Beginning in the Late Cretaceous, the Sevier foreland basin was undergoing Laramide deformation, but Late Cretaceous to Early Paleocene fluvial systems with headwaters in the MWC magmatic arc and the Sevier fold and thrust belt continued to flow east into and through evolving Laramide topography to the western shore of the Western Interior Seaway. Withdrawal of the seaway initiated the second stage in the continental-scale reorganization of North America sediment routing: rivers with headwaters in the MWC flowed east and then south, directly to the western GoM in Texas, or continued eastward to join an ancestral Mississippi River and its Appalachian-derived tributaries within the Mississippi embayment [10]. DZ U-Pb data from the Paleocene-Eocene Wilcox Group, which extends across the GoM coastal plain from Texas to Alabama, show three dominant sediment-routing systems. The western GoM was fed by a large fluvial system that drained the southwestern United States: the cosmopolitan DZ U-Pb age distribution is dominated by the Western Cordillera magmatic arc and Central Plains orogens but includes a small recycled APG age group. Farther east within the Mississippi embayment, a west- and east-derived tributary network converged to form an ancestral Mississippi River. West-derived tributaries had headwaters that extended into and beyond the central and northern Rocky Mountains to British Columbia [45] and delivered sediments with a cosmopolitan-recycled APG age group to the Mississippi embayment and central GoM, where it accounts for ~58% of the total DZ U-Pb ages. East-derived tributaries like the paleo-Tennessee River continued to have headwaters in the Appalachians and delivered sediment with the provincial Appalachian signature and primary APG age group to the Mississippi embayment (~82%; Figure 3), whereas farther east in Mississippi and Alabama, relatively small Wilcox rivers derived sediment from the southern Appalachians and delivered a provincial Appalachian signature and the primary APG age group directly to the eastern GoM [10, 41].

Several papers have suggested that the Saglek Basin of the Canadian Atlantic margin was a major depocenter for a transcontinental fluvial system with headwaters in the Canadian Rockies that has historically been referred to as the Bell River [41, 46-48]. Earlier work was not well supported by empirical data, but new results presented by Sears and Beranek [49, 50] and Corradino et al. [50] show the recycled APG age group, including magmatic zircon grains with Mesozoic ages, was delivered to the Saglek Basin coeval with Paleocene Wilcox deposition in the GoM and continued to accumulate along the Canadian Atlantic margin through the Miocene. Farther south and west, however, the headwaters of Paleocene Wilcox fluvial systems that delivered sediment from the MWC to the western and central GoM were tectonically dismembered by the Oligocene, and the western extent of GoM drainage was thereafter restricted to the central and southern Rockies in Colorado, New Mexico, and northern Mexico [10]. Nevertheless, DZ U-Pb records from Oligocene and Miocene strata of the GoM coastal plain in Texas, Louisiana, and Mississippi show the pattern of convergence of west- versus east-derived river systems within lowlands of the Mississippi embayment [10, 51].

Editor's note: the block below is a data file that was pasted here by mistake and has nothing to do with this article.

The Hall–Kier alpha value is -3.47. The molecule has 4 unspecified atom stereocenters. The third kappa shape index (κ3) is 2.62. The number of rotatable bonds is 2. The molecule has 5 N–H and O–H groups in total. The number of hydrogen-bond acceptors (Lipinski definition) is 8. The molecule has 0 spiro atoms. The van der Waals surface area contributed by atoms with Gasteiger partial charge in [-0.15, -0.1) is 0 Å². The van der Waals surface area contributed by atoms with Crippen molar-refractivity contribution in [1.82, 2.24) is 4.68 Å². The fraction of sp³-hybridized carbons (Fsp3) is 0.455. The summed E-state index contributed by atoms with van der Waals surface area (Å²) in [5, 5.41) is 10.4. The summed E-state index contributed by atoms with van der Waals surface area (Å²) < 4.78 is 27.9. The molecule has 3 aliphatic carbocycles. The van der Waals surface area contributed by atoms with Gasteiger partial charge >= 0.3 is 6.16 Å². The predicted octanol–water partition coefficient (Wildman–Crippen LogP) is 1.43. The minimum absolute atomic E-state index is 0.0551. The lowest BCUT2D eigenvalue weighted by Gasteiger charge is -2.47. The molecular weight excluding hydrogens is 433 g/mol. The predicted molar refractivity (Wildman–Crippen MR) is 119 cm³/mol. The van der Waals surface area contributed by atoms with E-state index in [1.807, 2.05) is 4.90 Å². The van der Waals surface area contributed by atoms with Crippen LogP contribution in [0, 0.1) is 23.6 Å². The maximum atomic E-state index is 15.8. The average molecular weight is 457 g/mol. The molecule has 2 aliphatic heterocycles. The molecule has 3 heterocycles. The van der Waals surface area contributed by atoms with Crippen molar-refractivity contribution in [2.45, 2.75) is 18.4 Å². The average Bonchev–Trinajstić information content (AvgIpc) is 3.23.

Younger samples of Plio-Pleistocene age from the Mississippi embayment also reflect this convergence (see Supplementary Materials 3 and 4). DZ U-Pb signatures from the eastern valley margin in Illinois and Kentucky continue to be very provincial, dominated by the primary APG group, which comprises 78% of the total; like earlier east-derived DZ U-Pb age distributions, contributions from the Central Plains orogens comprise <10% of the total, and there is no contribution from the MWC magmatic arc. By contrast, samples from the western valley margins of the lower Mississippi in Missouri and Arkansas show a cosmopolitan DZ U-Pb signature, where the recycled APG group comprises ~60% of the total, the Central Plains orogens comprise 20%–25%, and the Western Cordillera magmatic arc comprises ~15%–18%.

The modern Lower Mississippi River, the overwhelmingly dominant conduit for sediment transfer to the GoM passive margin and deepwater basin, continues to show a mixing of western and eastern signatures [10]. DZ U-Pb data from the Rocky-Mountain-sourced Missouri and Arkansas rivers, which provide most of the sediment load for the lower Mississippi River [52], include the recycled APG age group (~50%), as well as significant contributions from the Central Plains orogens (~10%–15%) and Western Cordillera magmatic arc (~9%) age groups. Contributions from the Central Plains orogens age group likely include detritus directly derived from erosion of basement rocks exposed in the Laramide Rockies, but modern Missouri River sediment supply is known to be dominated by erosion and recycling of Sevier foreland-basin strata [52], such that each of the contributing DZ U-Pb age groups in the Missouri system likely includes a dominant recycled component that was originally eroded from the Sevier fold and thrust belt, deposited in Mesozoic sedimentary rocks of the Sevier foreland basin, then eroded again and transported within the late Cenozoic to modern Missouri-Mississippi system. By contrast, DZ U-Pb data from the modern Ohio River system, including the Tennessee River, continue to be exclusively dominated by the provincial Appalachian signature, indicating sediments continue to be derived directly from the Appalachians or by recycling of Appalachian foreland-basin strata (Figures 3 and 4).

The provincial APG DZ U-Pb signature reflects the integrated contributions of sediment from the Appalachian orogenic system (Figure 3) and dominates the provenance record of the Late Paleozoic Appalachian foreland-basin system and the associated Ouachita deepwater trough. Today, some 350 Myrs later, 70%–85% of the DZ U-Pb ages in rivers that drain the Appalachians still belong to this very provincial primary APG age group.